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Under the Influence

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Album Review

Anyone who doubts Alan Jackson's roots as a honky tonk singer should turn to Under the Influences, his heartfelt salute to his favorite country singers. According to his self-penned liner notes, Jackson has "always wanted to do this album," and that's evident from the songs he chose to cover. There are several hits here, but they're the kind that aren't regularly covered — "Pop a Top," "Kiss an Angel Good Mornin'," "Revenooer Man," "She Just Started Liking Cheatin' Songs," and "Once You've Had the Best." That, along with Jackson's loving reverence, makes this a step above the average covers album. Much of the material dates from the late '70s and early '80s, which makes sense, since he's a fourth-generation honky tonker raised on second and third-generation honky tonk. When he dips into Merle Haggard's catalog, he chose 1979's "My Own Kind of Hat." He picks songs written in the late '70s by Bob McDill. He also pays tribute to Hank Williams — but Junior, not Senior. This all gives Jackson and Under the Influence true character. He's not going out of his way to pick historically correct songs, he's just choosing ones he likes. The album is all the better for it — it's relaxed, warm, and entertaining, as he casually shows off his talents with some of his favorite songs. He rarely makes an effort to reinterpret the songs or contemporize the material, although the arrangements can occasionally be a little too clean. It also has to be said that the closer "Margaritaville," performed as a duet with Jimmy Buffett, sticks out like a sore thumb, but these two complaints wind up being nitpicking, since mainstream country didn't produce a better honky tonk album in 1999 than Under the Influence.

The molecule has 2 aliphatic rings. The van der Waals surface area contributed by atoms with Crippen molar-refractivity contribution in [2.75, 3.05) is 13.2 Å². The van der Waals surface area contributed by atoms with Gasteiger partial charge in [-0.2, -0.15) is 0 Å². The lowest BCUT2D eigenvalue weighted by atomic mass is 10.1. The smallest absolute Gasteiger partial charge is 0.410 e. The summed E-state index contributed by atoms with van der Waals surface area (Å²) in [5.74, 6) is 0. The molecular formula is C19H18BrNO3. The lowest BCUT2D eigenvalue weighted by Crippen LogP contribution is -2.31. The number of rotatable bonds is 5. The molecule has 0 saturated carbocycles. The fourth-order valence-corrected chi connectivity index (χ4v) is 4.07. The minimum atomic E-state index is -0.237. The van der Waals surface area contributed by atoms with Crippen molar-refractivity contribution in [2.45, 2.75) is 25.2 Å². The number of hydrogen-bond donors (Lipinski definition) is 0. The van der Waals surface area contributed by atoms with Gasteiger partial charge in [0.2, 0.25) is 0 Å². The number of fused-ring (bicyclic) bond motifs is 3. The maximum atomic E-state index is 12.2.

Born: 17 October 1958 in Newnan, GA

Genre: Country

Years Active: '90s, '00s, '10s

After Garth Brooks, Alan Jackson was the most popular male country singer of the '90s. An heir to the new traditionalist movement of the '80s, Jackson's approach was rooted in classic honky tonk yet remained comfortably within the contemporary mainstream. Jackson's hallmark was consistency -- he wrote many of his own hits, and his way with a hook was part of the reason he never really hit a commercial dry spell, even into the new millennium. He also projected a modest, wholesome, down-to-earth image...
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Under the Influence, Alan Jackson
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